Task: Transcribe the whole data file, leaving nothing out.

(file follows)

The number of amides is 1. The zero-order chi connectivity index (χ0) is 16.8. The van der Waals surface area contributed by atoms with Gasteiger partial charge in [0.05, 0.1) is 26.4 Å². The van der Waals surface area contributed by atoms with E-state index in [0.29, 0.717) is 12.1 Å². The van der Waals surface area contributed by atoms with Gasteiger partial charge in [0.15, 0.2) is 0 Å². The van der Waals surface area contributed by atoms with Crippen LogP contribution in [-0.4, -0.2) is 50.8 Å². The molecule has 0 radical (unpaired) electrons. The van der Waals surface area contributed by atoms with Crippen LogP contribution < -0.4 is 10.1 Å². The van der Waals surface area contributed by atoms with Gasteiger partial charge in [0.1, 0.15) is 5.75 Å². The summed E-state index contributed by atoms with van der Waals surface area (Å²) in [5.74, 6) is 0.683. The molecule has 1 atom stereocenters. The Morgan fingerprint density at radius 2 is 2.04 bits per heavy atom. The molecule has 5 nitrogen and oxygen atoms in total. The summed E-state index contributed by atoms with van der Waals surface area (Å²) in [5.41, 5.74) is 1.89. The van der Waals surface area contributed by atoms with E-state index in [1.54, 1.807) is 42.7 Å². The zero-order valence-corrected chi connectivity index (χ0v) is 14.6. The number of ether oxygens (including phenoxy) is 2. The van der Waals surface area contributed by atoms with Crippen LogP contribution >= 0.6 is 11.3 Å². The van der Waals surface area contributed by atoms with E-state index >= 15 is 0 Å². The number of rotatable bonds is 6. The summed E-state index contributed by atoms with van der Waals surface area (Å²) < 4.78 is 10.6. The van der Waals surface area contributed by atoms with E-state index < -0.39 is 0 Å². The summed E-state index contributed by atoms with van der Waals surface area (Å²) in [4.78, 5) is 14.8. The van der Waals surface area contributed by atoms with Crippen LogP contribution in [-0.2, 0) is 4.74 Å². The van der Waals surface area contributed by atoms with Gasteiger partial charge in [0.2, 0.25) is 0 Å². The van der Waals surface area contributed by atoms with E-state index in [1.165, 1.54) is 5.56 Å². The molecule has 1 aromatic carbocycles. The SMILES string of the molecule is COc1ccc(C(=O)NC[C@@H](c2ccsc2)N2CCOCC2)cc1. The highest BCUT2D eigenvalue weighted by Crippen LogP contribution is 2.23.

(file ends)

The number of amides is 1. The zero-order chi connectivity index (χ0) is 16.8. The van der Waals surface area contributed by atoms with Gasteiger partial charge in [0.05, 0.1) is 26.4 Å². The van der Waals surface area contributed by atoms with E-state index in [0.29, 0.717) is 12.1 Å². The van der Waals surface area contributed by atoms with Gasteiger partial charge in [0.15, 0.2) is 0 Å². The van der Waals surface area contributed by atoms with Crippen LogP contribution in [-0.4, -0.2) is 50.8 Å². The molecule has 0 radical (unpaired) electrons. The van der Waals surface area contributed by atoms with Crippen LogP contribution < -0.4 is 10.1 Å². The van der Waals surface area contributed by atoms with Gasteiger partial charge in [0.1, 0.15) is 5.75 Å². The summed E-state index contributed by atoms with van der Waals surface area (Å²) in [5.74, 6) is 0.683. The molecule has 1 atom stereocenters. The Morgan fingerprint density at radius 2 is 2.04 bits per heavy atom. The molecule has 5 nitrogen and oxygen atoms in total. The summed E-state index contributed by atoms with van der Waals surface area (Å²) in [5.41, 5.74) is 1.89. The van der Waals surface area contributed by atoms with E-state index in [1.54, 1.807) is 42.7 Å². The zero-order valence-corrected chi connectivity index (χ0v) is 14.6. The number of ether oxygens (including phenoxy) is 2. The van der Waals surface area contributed by atoms with Crippen LogP contribution >= 0.6 is 11.3 Å². The van der Waals surface area contributed by atoms with E-state index >= 15 is 0 Å². The number of rotatable bonds is 6. The summed E-state index contributed by atoms with van der Waals surface area (Å²) < 4.78 is 10.6. The van der Waals surface area contributed by atoms with E-state index < -0.39 is 0 Å². The summed E-state index contributed by atoms with van der Waals surface area (Å²) in [4.78, 5) is 14.8. The van der Waals surface area contributed by atoms with Crippen LogP contribution in [-0.2, 0) is 4.74 Å². The van der Waals surface area contributed by atoms with Gasteiger partial charge in [0.2, 0.25) is 0 Å². The van der Waals surface area contributed by atoms with E-state index in [1.165, 1.54) is 5.56 Å². The molecule has 1 aromatic carbocycles. The SMILES string of the molecule is COc1ccc(C(=O)NC[C@@H](c2ccsc2)N2CCOCC2)cc1. The highest BCUT2D eigenvalue weighted by Crippen LogP contribution is 2.23.